A new study by the University of Utah shows that changes in wind patterns within the stratosphere has a direct influence on ocean circulation within an area of the North Atlantic, which in turn greatly affects the ocean circulation conveyor belt and weather patterns throughout the world.

While scientists already understood the link between the stratosphere and the lower-level troposphere, which is the section of the atmosphere in which weather occurs. The correlateion between the ocean’s circulatory patterns and climate was also well understood. However, this is the first study to discover that the three are all interconnected in a very direct manner.

“It is not new that the stratosphere impacts the troposphere,” said Reichler, associate professor of atmospheric sciences at the University of Utah. “It also is not new that the troposphere impacts the ocean. But now we actually demonstrated an entire link between the stratosphere, the troposphere and the ocean.”

The study used 4,000 years of weather simulations in addition to 30 years of observed data to see how changes in the polar vortex winds within the stratosphere corresponded directly with changes in ocean circulation in the North Atlantic, particularly in the waters just south of Greenland, which the researchers refer to as the “Achilles heel of the North Atlantic.”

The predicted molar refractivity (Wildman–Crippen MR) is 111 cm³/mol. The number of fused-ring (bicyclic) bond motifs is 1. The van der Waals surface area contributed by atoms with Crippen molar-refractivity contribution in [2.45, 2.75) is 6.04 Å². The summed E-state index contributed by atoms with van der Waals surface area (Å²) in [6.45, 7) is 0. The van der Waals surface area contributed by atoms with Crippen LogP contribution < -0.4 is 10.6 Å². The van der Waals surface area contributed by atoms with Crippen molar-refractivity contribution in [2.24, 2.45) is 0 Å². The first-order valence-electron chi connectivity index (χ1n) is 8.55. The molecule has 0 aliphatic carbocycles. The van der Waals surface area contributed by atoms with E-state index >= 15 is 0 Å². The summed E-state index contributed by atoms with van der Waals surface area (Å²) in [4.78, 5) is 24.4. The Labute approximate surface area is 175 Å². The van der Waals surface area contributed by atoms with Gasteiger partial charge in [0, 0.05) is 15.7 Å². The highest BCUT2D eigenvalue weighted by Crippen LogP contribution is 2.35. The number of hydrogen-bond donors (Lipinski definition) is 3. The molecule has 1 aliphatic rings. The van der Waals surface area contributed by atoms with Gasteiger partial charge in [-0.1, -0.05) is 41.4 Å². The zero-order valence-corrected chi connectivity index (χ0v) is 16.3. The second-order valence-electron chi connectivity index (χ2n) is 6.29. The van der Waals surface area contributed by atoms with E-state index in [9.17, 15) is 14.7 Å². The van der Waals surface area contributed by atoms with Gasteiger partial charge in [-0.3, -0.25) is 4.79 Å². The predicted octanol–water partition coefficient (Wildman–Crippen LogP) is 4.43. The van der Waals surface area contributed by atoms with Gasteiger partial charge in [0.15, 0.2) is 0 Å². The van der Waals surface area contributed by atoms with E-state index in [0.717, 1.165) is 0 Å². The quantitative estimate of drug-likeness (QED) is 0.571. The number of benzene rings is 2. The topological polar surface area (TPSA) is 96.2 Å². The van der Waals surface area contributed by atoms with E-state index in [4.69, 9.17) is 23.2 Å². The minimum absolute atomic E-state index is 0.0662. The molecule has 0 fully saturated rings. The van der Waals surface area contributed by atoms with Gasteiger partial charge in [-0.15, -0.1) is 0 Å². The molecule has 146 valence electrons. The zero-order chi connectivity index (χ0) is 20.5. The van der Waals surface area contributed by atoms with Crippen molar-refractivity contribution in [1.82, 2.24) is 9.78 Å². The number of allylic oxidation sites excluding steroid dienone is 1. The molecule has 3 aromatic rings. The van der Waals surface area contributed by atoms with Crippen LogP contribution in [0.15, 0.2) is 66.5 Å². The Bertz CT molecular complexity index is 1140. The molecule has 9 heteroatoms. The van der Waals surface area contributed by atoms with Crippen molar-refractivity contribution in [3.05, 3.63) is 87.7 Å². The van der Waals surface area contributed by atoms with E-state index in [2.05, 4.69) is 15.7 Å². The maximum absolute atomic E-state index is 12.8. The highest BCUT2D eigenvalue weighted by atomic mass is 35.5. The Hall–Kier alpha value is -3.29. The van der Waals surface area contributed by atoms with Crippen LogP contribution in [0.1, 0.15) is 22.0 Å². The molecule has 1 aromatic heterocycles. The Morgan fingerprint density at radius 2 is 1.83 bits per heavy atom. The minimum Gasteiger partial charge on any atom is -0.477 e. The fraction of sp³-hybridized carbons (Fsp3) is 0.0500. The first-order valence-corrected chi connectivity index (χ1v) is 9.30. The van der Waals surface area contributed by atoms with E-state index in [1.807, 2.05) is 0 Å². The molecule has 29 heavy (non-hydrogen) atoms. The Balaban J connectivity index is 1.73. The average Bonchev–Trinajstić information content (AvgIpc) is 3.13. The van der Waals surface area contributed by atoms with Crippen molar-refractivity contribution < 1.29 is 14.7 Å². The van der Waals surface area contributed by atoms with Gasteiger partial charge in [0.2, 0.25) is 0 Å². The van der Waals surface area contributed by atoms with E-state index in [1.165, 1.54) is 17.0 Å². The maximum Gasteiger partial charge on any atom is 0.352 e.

“The computer model showed that when we have a series of these polar vortex changes, the ocean circulation is susceptible to those stratospheric events,” Reichler says. “…The North Atlantic is particularly important for global ocean circulation, and therefore for climate worldwide. In a region south of Greenland, which is called the downwelling region, water can get cold and salty enough – and thus dense enough – so the water starts sinking.”

These findings could greatly impact our understanding of global warming and climate change, as Reichler and the other researchers for the project believe that this new discovery could offer explanation as to the extreme weather patterns seen as of late. Since the stratosphere has been greatly altered by man through the emission of greenhouse gases and the subsequent depletion of the ozone layer, the impact that this could have on climate could be massive.

“If we as humans modify the stratosphere, it may – through the chain of events we demonstrate in this study – also impact the ocean circulation,” said Reichler. “Good examples of how we modify the stratosphere are the ozone hole and also fossil-fuel burning that adds carbon dioxide to the stratosphere. These changes to the stratosphere can alter the ocean, and any change to the ocean is extremely important to global climate.”